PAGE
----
The articles of impeachment against President Donald Trump don't move to the Senate by themselves.
They are escorted by specific political stars along a tightly choreographed path from the House through the Capitol rotunda to the Senate for trial. There waits more history, pageantry and tradition of a type that's only been seen on television once, and not since the 1999 trial of President Bill Clinton.
Like Clinton, Trump is expected to be acquitted. But the nation has never seen Chief Justice John Roberts cross the street from the Supreme Court and preside over the Senate trial. Or witnessed four Democratic presidential candidates sitting in silence, without their phones, ahead of the Feb. 3 Iowa caucuses.
Also, Twitter was not a thing the last time this happened. It's now the accused president's favorite bullhorn to proclaim his innocence and his fury in real time.
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Under Speaker Nancy Pelosi, the House voted Dec. 18 to impeach Trump on charges of abuse of power and obstruction of Congress stemming from his conduct toward Ukraine. Trump is the third president to be impeached in U.S. history. The others are Clinton and, in 1868, Andrew Johnson. President Richard Nixon resigned before the House could impeach him.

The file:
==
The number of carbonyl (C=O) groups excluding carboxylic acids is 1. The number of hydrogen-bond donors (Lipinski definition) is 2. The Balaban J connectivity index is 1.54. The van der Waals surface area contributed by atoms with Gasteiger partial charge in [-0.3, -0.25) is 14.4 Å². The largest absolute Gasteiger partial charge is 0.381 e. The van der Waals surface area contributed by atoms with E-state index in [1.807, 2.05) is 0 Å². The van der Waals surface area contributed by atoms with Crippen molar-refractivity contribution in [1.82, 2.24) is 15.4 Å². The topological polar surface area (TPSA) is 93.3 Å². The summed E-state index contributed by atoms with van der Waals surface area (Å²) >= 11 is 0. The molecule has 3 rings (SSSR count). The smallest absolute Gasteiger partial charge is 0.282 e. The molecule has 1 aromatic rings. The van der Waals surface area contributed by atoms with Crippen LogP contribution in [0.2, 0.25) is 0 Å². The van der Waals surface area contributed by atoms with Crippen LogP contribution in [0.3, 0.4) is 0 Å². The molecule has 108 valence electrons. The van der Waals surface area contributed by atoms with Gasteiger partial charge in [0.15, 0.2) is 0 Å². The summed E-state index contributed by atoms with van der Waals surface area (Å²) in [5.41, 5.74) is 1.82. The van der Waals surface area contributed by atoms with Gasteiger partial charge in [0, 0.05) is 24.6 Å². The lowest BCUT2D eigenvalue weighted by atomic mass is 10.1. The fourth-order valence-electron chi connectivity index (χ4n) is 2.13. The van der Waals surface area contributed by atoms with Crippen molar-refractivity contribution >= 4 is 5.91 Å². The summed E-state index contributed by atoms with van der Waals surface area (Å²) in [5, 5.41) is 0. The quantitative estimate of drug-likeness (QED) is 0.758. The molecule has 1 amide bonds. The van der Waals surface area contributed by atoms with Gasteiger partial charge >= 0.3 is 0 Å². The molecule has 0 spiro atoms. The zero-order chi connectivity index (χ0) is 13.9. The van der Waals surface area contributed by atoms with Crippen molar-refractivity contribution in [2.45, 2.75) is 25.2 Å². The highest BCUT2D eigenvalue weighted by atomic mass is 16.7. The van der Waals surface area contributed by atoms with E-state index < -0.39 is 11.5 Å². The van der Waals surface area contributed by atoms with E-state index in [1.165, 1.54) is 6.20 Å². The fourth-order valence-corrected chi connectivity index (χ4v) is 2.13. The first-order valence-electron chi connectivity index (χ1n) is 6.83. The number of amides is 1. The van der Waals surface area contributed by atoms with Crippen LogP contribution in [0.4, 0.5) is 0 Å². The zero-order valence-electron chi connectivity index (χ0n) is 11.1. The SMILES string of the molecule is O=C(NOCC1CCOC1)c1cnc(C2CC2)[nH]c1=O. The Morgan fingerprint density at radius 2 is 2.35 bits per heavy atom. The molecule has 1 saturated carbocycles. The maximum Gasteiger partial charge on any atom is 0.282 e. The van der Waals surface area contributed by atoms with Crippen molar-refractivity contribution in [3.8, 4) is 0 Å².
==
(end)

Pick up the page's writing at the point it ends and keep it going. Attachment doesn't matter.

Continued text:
Pelosi delayed the transmission of the articles to the Senate, holding out for more specific terms of the trial.
First, Pelosi names the House prosecutors who will make the case to senators that Trump abused his office by pressuring Ukraine to investigate the son of political rival Joe Biden, and then obstructing Congress' search for what happened.
Gaming out the "managers" has been a hot avocation in the Capitol for months, and Pelosi has held the details close. But judging from the Clinton trial, the exposure is likely to boost the profiles of whomever she picks. Likely choices include the two chairmen who led the impeachment hearings, Intelligence's Adam Schiff and Judiciary's Jerrold Nadler.
Around lunchtime, she'll speak on the floor and the House will vote to transmit the articles.
Later Wednesday, the whole prosecution team will line up behind House Sergeant-at-Arms Paul Irving and House Clerk Cheryl Johnson, who will be holding the articles in folders. The procession will walk, two by two, through National Statuary Hall, past Pelosi's office, across the Rotunda and to the doors of the Senate.
Johnson then hands the articles to Secretary of the Senate Julie E. Adams.
The managers will return to the House until the Senate admits them.